The content is accurate at the time of publication and is subject to change.
Irrespective of the Fed' hard efforts to make things easier for credit consumers through forcing companies into better disclosures and restricting their predatory policies, lots of cardholders entered 2008 with heavy outstanding balances. While interest rate hikes, hidden penalty fees and unfair pricing and allocation of customer's payments are being fought against, customers are at sea how to manage the unpaid bills accumulated in 2007.
However, some basic line of behavior has shown up in the Online Resources Corporation survey which polled US households and financial companies in connection with the credit card crisis and increased delinquencies.
The survey has proved once again that the subprime mortgage lending crisis has affected all other US industries - credit cards market, healthcare, utility and loan payments, - impeding them to collect regular and full bill payments.
Being forced to choose between which bill to pay first, customers resort to the so-called "delinquency budget" which they create to handle debts better. The delinquency budgets of more than 1,000 US customers show the priority in allocating payments belongs to mortgage bills.
Hence, all other businesses, including credit card companies, are doing less of debt collection and do not expect to improve the numbers significantly in 2008.
This is the first result of the survey conducted by the Online Resources Corporation and it is not very encouraging. Credit card debt keeps on growing and customers still use cards as basic funds while struggling to do away with mortgage bills.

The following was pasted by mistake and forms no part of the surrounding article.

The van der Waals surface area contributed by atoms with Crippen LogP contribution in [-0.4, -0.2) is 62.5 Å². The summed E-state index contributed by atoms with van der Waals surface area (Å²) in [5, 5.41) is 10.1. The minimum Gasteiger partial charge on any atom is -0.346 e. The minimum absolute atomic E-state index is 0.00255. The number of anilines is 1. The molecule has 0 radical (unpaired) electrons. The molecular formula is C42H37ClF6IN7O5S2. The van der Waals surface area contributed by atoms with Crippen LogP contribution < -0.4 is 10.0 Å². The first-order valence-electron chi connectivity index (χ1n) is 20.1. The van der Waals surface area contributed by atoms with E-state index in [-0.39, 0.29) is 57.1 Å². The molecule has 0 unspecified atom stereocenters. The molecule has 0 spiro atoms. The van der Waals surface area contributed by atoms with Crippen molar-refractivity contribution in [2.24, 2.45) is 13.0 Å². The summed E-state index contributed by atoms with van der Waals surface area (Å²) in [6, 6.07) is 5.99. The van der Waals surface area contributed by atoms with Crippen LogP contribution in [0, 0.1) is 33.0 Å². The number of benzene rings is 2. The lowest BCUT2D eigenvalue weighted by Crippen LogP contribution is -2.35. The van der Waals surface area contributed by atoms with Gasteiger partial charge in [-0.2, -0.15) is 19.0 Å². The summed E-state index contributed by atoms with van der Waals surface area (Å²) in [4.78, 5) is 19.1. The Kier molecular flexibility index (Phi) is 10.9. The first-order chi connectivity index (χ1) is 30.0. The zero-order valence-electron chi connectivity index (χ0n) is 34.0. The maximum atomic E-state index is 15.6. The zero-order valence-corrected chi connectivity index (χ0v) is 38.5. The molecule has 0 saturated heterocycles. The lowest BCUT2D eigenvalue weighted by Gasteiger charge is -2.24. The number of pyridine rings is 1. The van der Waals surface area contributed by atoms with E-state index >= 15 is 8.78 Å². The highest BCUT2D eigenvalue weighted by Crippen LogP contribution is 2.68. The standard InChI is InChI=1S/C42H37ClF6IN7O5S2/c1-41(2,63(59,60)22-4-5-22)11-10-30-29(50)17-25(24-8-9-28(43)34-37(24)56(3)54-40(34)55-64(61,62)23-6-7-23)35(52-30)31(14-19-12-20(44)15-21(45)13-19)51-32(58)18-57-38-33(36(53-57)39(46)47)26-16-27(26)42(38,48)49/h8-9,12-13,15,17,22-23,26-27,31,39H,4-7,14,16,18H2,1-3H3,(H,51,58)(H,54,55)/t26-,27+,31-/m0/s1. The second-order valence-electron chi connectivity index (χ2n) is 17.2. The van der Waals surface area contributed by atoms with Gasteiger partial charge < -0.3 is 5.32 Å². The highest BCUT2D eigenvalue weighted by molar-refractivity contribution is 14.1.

The really good thing is the increasing tendency among debtors to erase their delinquency records though web channels as they are more convenient and free from confrontational and embarrassing situations.
Customers are already accustomed to various online credit services, such as online banking or online shopping, so why not allow them to pay their delinquencies online, too? Prior Online Resources search reveals some cheerful statistics:
The privacy and convenience of a web channel have set favorable conditions for customers looking to get rid of their balances. Since the online collection services appeared, the number of unreachable delinquent cardholders has decreased. Customers are willingly turning to online services, unlike it was during the collection-by-phone practice.
So, the web channel may give credit companies a hope that at least some part of the minimum credit payments will be made.
But it is only one part of the forecast. The other is the web channel may become a turning point to success on the highly competitive credit market. Credit and other billing companies that are ready to provide customer with the opportunity of credit management online are likely to shift to the higher-priority acceptors of the "delinquency budget" share.
Not only that. The service will make for closer and more trustful relationship between a cardholder and credit company and will certainly make the issuer more popular than other competitors.
The concept of credit management online has outlined a possibility of smoother and easier payment of delinquency bills in 2008.
Financial observers believe that it might partly solve the problem of the national consumer debt currently flourishing in the USA.